The ACT project set up and supported an international network of communities of practice (CoPs) as agents to develop gender equality actions at research performing and research funding organisations in the European Research Area.
ACT established the first European network of communities of practice by supporting eight new or consolidated CoPs working on gender equality in HE & R&I; it assessed their needs and offered opportunities to foster synergies and innovation in this field.
ACT consolidated and strengthened existing infrastructure for knowledge sharing and mutual learning in the field of institutional change and gender equality across Europe (the Knowledge Sharing Hub, an online survey tool for gender equality audit and monitoring, and an evaluation framework for CoPs’ collaborations and activities).
ACT also developed an adaptable support toolkit, training materials and audio-visual resources for adopting best practices on gender equality by R&I organisations.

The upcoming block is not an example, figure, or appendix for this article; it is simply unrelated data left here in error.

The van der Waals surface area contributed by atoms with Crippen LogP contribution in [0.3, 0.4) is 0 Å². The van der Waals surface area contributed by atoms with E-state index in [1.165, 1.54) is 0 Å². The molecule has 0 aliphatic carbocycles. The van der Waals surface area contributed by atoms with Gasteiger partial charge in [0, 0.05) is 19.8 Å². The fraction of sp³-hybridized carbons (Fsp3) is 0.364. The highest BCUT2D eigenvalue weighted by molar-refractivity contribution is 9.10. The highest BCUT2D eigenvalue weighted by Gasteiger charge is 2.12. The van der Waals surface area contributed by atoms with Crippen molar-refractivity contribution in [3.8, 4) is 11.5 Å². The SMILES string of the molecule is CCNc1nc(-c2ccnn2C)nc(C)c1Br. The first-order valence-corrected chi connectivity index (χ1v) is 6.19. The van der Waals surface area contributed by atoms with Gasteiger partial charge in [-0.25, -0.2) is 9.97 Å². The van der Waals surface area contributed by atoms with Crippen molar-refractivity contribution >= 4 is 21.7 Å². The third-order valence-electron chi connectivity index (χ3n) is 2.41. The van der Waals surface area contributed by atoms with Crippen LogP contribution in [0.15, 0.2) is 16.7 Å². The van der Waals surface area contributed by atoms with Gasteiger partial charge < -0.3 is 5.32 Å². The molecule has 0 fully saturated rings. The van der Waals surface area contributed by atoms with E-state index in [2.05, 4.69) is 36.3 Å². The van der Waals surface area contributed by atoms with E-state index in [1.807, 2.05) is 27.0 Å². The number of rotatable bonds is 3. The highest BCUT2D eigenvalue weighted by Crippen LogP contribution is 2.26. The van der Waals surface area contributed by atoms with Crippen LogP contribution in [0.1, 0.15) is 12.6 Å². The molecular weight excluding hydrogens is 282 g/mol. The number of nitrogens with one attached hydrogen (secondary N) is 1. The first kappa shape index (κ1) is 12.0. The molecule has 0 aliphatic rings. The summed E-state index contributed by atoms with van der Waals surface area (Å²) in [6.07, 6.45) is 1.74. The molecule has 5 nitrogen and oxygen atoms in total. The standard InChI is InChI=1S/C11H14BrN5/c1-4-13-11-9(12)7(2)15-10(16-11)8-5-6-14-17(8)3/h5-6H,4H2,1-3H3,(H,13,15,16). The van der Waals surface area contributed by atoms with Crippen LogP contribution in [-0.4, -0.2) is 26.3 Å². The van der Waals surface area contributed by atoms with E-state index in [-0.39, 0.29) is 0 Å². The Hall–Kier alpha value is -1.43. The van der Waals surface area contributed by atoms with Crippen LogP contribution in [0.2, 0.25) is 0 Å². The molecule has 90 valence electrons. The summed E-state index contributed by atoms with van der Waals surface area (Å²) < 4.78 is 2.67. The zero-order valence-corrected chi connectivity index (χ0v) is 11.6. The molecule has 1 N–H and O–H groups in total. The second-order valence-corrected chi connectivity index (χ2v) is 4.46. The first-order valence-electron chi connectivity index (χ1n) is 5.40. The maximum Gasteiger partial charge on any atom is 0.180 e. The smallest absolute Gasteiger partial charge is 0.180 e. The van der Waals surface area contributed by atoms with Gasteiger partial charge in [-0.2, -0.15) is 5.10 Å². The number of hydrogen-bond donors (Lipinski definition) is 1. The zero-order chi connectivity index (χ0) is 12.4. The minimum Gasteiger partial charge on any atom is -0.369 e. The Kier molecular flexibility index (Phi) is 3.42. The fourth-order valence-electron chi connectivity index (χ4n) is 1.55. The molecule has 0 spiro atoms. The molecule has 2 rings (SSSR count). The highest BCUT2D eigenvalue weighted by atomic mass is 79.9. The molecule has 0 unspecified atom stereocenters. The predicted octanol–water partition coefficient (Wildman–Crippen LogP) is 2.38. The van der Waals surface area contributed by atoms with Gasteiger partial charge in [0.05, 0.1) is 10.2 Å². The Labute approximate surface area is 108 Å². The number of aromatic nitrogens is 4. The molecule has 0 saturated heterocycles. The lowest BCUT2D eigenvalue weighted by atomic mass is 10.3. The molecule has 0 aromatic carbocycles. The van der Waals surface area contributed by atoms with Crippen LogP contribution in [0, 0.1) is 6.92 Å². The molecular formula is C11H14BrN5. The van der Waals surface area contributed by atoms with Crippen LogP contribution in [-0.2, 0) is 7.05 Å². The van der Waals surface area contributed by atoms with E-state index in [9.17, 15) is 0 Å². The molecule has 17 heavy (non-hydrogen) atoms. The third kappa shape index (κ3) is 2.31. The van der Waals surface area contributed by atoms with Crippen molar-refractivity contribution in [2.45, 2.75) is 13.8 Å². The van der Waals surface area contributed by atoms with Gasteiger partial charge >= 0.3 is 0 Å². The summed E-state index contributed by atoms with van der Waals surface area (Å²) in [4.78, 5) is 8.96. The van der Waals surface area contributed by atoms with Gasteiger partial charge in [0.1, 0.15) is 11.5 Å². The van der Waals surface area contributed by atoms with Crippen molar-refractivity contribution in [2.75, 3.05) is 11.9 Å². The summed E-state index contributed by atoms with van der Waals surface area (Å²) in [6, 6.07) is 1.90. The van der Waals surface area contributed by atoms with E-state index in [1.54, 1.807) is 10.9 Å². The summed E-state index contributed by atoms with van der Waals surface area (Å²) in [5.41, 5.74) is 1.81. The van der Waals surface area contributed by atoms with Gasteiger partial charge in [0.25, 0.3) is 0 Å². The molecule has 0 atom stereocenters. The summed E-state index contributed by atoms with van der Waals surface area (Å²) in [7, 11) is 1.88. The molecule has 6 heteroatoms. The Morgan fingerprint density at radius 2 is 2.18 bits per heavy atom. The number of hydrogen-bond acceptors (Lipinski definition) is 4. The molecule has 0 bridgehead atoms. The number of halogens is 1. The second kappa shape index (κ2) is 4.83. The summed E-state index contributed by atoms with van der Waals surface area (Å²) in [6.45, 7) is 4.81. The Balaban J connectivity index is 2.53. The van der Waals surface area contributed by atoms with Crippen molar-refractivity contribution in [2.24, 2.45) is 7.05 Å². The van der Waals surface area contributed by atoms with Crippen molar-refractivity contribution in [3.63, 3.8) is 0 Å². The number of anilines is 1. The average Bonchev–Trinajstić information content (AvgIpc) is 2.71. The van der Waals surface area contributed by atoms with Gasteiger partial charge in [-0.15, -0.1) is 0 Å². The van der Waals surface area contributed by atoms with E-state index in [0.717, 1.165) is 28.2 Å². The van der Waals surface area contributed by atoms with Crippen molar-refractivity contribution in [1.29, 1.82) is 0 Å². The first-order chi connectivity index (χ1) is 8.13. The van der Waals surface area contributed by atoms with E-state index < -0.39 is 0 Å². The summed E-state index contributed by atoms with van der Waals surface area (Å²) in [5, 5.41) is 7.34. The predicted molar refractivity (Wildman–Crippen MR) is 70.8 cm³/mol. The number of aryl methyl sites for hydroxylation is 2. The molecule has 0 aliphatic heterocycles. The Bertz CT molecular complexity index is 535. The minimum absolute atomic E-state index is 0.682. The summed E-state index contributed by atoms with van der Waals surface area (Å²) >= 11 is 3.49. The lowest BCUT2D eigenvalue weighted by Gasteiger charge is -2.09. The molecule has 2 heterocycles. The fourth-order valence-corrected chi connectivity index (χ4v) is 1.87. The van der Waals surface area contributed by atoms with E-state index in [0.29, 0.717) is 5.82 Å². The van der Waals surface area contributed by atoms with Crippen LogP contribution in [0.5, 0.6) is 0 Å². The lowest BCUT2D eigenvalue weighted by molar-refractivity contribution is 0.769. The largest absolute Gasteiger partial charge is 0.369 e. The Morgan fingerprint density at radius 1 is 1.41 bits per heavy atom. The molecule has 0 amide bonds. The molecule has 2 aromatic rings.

The book begins with a conceptual reflection on a community of practice approach to institutional change for greater gender equality in R&I and HE focusing on policy and practice, authored by the editors, Jörg Müller and Rachel Palmén. This is followed by another conceptual chapter, developed by colleagues at Loughborough University led by Aleksandra Thomson, questioning whether CoPs for institutional transformation can be termed and conceptualised as communities of political practice. The following section details the development and use of the practical tools and methods used, including the development of the Gender Equality Audit and Monitoring survey, authored by Kevin Guyan et al., and another chapter by our colleagues at Loughborough University together with Kathrin Rabsch, charting co-creation methods for communities of practice towards institutional change. These methods are useful for members of different institutions who are working together on developing gender equality measures, actions, policies and plans for their own institutions.